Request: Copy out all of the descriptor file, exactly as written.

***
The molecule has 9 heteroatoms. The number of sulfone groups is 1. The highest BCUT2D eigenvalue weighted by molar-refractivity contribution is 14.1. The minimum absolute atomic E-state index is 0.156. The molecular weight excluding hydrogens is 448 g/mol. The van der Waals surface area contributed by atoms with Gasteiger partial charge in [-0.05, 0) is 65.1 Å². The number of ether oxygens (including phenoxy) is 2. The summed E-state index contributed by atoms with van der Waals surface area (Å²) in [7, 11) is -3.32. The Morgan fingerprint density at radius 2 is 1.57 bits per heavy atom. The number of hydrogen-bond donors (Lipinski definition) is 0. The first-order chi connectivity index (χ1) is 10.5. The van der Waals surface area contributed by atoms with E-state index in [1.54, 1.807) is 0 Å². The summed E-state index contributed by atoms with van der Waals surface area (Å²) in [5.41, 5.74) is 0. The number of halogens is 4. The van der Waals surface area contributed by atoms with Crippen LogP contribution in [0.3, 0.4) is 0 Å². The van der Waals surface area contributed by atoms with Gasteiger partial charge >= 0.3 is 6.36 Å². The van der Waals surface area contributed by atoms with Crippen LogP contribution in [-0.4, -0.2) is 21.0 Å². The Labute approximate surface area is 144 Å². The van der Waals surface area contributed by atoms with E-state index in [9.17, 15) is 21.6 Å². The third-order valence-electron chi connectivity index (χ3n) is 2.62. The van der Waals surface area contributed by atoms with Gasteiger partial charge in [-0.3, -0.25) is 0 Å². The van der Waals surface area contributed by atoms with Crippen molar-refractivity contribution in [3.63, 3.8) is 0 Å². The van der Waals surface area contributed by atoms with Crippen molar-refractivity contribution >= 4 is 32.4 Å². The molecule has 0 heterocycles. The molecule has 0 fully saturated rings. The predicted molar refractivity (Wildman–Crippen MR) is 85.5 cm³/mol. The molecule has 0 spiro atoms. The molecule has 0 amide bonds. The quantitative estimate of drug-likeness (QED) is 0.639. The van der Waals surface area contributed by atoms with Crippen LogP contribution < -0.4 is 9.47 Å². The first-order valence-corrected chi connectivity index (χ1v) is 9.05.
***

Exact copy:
The molecule has 9 heteroatoms. The number of sulfone groups is 1. The highest BCUT2D eigenvalue weighted by molar-refractivity contribution is 14.1. The minimum absolute atomic E-state index is 0.156. The molecular weight excluding hydrogens is 448 g/mol. The van der Waals surface area contributed by atoms with Gasteiger partial charge in [-0.05, 0) is 65.1 Å². The number of ether oxygens (including phenoxy) is 2. The summed E-state index contributed by atoms with van der Waals surface area (Å²) in [7, 11) is -3.32. The Morgan fingerprint density at radius 2 is 1.57 bits per heavy atom. The number of hydrogen-bond donors (Lipinski definition) is 0. The first-order chi connectivity index (χ1) is 10.5. The van der Waals surface area contributed by atoms with E-state index in [1.54, 1.807) is 0 Å². The summed E-state index contributed by atoms with van der Waals surface area (Å²) in [5.41, 5.74) is 0. The number of halogens is 4. The van der Waals surface area contributed by atoms with Crippen LogP contribution in [0.3, 0.4) is 0 Å². The van der Waals surface area contributed by atoms with Gasteiger partial charge >= 0.3 is 6.36 Å². The van der Waals surface area contributed by atoms with Crippen LogP contribution in [-0.4, -0.2) is 21.0 Å². The Labute approximate surface area is 144 Å². The van der Waals surface area contributed by atoms with E-state index in [9.17, 15) is 21.6 Å². The third-order valence-electron chi connectivity index (χ3n) is 2.62. The van der Waals surface area contributed by atoms with Gasteiger partial charge in [-0.3, -0.25) is 0 Å². The van der Waals surface area contributed by atoms with Crippen molar-refractivity contribution in [3.63, 3.8) is 0 Å². The van der Waals surface area contributed by atoms with Crippen molar-refractivity contribution >= 4 is 32.4 Å². The molecule has 0 heterocycles. The molecule has 0 fully saturated rings. The predicted molar refractivity (Wildman–Crippen MR) is 85.5 cm³/mol. The molecule has 0 spiro atoms. The molecule has 0 amide bonds. The quantitative estimate of drug-likeness (QED) is 0.639. The van der Waals surface area contributed by atoms with Crippen LogP contribution < -0.4 is 9.47 Å². The first-order valence-corrected chi connectivity index (χ1v) is 9.05.